NASA Will Fix Its Moon Rocket On The Pad As Part Of Fresh Launch Bid

NASA-RS-25-HOT-FIRE-TEST-2022
The RS-25 engine during a hot fire test. Image: NASA

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As part of its efforts to launch the first U.S. Moon mission since the Apollo era, the National Aeronautics and Space Administration (NASA) has decided to conduct some of repairs on the Space Launch System (SLS) rocket on the launch pad. After a nail-biting launch attempt late last week that saw the agency stand down after being unable to fix a hydrogen leak, NASA engineers determined that a faulty seal on one of the many propellant loading pipes that connect the rocket to its launcher was responsible. Agency officials then shared in a press conference that they will decide on whether to repair the seal on the launch pad or transport the rocket back to its assembly building, with each option having its own set of advantages and disadvantages.

NASA Begins Work On SLS In Bid To Get Vehicle Operational For Another Launch Attempt

The latest launch attempt for the SLS rocket was on Saturday, which marked NASA's second tryst with liquid hydrogen as a fuel. Hydrogen is one of the most efficient rocket fuels in the market due to its chemical properties, but these properties also end up making it notoriously difficult to deal with. It is the smallest known molecule in the universe, which makes it hard to prevent leaks when the gas is cooled down to extreme levels as required for the SLS rocket.

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The rocket uses the same engines as the Space Shuttle, with a couple of upgrades to the thrust and control instruments. However, the fuel is Hydrogen as well, which then ensures that the legacy of the Shuttle program which also saw several scrubs due to Hydrogen leaks carry themselves over to the SLS's maiden launch attempt.

Prior to attempting liftoff on Saturday, NASA had attempted to launch on Monday but had to cancel as potential sensor problems on the rocket created doubt about whether the engines were cool enough for ignition. The agency then determined that the engines were being chilled to the correct temperatures and that it would proceed with another launch attempt on Saturday.

The SLS rocket is seen inside NASA's VAB in March this year. Image: NASA/Kim Shiflett

However, the Saturday launch attempt was scrubbed when engineers discovered that a quick disconnect arm responsible for connecting the rocket's hydrogen fuel lines had sprung a leak. This arm is connected to the rocket through a seal, and this seal can be dispositioned if its temperature rapidly rises and drops. Engineers attempted to stop the leak by stopping the hydrogen flow to the rocket multiple times, but when this failed, the launch attempt was called off by the Artemis 1 launch director Ms. Charlie Blackwell-Thomspon.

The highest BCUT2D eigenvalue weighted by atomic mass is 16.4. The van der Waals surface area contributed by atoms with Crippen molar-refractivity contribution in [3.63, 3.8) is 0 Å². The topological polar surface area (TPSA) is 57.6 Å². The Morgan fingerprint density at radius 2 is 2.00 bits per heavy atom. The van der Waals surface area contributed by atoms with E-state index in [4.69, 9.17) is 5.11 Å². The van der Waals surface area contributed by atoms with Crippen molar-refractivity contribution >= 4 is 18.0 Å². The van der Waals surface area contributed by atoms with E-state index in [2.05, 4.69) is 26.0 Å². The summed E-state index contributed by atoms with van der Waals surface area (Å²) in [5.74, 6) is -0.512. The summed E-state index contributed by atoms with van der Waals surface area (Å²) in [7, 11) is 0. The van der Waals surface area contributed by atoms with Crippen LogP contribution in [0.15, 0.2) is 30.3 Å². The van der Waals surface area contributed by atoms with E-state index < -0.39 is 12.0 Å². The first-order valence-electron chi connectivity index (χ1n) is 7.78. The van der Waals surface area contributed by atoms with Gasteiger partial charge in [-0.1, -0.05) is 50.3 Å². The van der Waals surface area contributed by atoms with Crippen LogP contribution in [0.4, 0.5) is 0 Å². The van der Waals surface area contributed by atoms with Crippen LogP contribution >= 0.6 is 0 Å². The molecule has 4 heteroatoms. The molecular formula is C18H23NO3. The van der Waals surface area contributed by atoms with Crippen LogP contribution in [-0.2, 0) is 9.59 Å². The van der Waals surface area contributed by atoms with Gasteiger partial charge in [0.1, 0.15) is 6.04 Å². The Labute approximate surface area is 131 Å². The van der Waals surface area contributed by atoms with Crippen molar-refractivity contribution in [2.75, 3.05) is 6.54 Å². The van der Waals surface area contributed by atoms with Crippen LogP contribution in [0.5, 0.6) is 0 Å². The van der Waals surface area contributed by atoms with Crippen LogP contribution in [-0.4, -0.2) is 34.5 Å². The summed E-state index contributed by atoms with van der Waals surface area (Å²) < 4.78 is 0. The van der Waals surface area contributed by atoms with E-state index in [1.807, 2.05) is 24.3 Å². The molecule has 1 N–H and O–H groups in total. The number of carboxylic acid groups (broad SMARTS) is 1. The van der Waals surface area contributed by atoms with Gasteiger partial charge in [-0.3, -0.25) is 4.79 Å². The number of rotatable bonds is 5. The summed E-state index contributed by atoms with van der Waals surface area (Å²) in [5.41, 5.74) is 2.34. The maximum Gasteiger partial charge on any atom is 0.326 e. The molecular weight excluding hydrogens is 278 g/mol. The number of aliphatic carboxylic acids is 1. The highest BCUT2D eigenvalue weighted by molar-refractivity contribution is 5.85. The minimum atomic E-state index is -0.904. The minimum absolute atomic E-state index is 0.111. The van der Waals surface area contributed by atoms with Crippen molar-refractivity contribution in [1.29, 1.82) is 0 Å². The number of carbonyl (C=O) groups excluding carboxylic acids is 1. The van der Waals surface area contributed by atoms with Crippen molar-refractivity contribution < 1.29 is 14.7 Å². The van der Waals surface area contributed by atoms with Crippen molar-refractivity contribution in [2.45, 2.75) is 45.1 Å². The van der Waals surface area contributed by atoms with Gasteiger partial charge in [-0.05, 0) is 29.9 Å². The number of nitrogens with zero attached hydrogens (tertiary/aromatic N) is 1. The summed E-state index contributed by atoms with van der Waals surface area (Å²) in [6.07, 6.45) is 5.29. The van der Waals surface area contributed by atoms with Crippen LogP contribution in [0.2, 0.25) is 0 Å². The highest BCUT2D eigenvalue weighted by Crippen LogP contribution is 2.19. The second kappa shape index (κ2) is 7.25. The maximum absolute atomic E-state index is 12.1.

In a press conference held later that day, NASA's mission manager Mr. Mike Sarafin detailed the way forward and explained that his agency will either replace the seal on the launch pad or transport the rocket back to the vehicle assembly building. Each approach had its pros and cons, and Mr. Sarafin outlined during the event that:

So the team is developing a series of schedule options and we're going to hear about those early next week. The schedule options include removal and replacement of the soft goods [THE SEAL] on the disconnect at the pad, followed by a cryo test - that is the only cryo test to ensure that we do not have a further issue with respect to leaks at the temperatures that we need to fill the vehicle on day of launch. The other option is to roll back and remove and replace the quick disconnect soft goods in the vehicle assembly building. There's a risk versus restraint. Doing at the pad you're exposed to the environmental conditions. We need to build an environmental enclosure to do that. We do it in the vehicle assembly building, the vehicle assembly building is the environmental enclosure. However, we cannot test this quick disconnect at the VAB at cryogenic temperature, we can only do it at ambient temperatures.

NASA has now decided to replace the seal on the launch pad, following in line with Mr. Sarafin's assessment shared during the conference that a replacement is one of the simplest solutions to a leak of this nature that saw the concentration of hydrogen in the air surrounding the rocket rise to up to four times the safety hazard limit.

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